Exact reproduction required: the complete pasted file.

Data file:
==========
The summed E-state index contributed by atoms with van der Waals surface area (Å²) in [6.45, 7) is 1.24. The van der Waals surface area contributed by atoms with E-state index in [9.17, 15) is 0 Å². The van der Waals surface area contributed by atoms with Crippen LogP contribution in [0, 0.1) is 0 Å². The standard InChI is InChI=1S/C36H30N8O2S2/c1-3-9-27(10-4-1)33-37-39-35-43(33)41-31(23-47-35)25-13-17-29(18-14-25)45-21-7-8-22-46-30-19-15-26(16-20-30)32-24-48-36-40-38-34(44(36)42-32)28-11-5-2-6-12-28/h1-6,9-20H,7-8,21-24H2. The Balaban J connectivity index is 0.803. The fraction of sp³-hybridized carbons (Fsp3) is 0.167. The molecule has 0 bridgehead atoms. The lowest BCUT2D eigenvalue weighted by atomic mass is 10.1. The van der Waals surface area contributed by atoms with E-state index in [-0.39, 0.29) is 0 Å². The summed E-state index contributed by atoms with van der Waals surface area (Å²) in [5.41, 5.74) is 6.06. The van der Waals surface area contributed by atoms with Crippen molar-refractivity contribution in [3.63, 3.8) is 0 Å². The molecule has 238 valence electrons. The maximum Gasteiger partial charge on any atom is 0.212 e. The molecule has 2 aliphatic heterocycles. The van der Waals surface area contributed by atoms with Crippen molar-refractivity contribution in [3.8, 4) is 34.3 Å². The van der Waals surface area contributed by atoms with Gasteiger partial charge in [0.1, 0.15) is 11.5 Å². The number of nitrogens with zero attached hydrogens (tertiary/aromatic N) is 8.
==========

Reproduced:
The summed E-state index contributed by atoms with van der Waals surface area (Å²) in [6.45, 7) is 1.24. The van der Waals surface area contributed by atoms with E-state index in [9.17, 15) is 0 Å². The van der Waals surface area contributed by atoms with Crippen LogP contribution in [0, 0.1) is 0 Å². The standard InChI is InChI=1S/C36H30N8O2S2/c1-3-9-27(10-4-1)33-37-39-35-43(33)41-31(23-47-35)25-13-17-29(18-14-25)45-21-7-8-22-46-30-19-15-26(16-20-30)32-24-48-36-40-38-34(44(36)42-32)28-11-5-2-6-12-28/h1-6,9-20H,7-8,21-24H2. The Balaban J connectivity index is 0.803. The fraction of sp³-hybridized carbons (Fsp3) is 0.167. The molecule has 0 bridgehead atoms. The lowest BCUT2D eigenvalue weighted by atomic mass is 10.1. The van der Waals surface area contributed by atoms with E-state index in [-0.39, 0.29) is 0 Å². The summed E-state index contributed by atoms with van der Waals surface area (Å²) in [5.41, 5.74) is 6.06. The van der Waals surface area contributed by atoms with Crippen molar-refractivity contribution in [3.63, 3.8) is 0 Å². The molecule has 238 valence electrons. The maximum Gasteiger partial charge on any atom is 0.212 e. The molecule has 2 aliphatic heterocycles. The van der Waals surface area contributed by atoms with Crippen molar-refractivity contribution in [3.8, 4) is 34.3 Å². The van der Waals surface area contributed by atoms with Gasteiger partial charge in [0.1, 0.15) is 11.5 Å². The number of nitrogens with zero attached hydrogens (tertiary/aromatic N) is 8.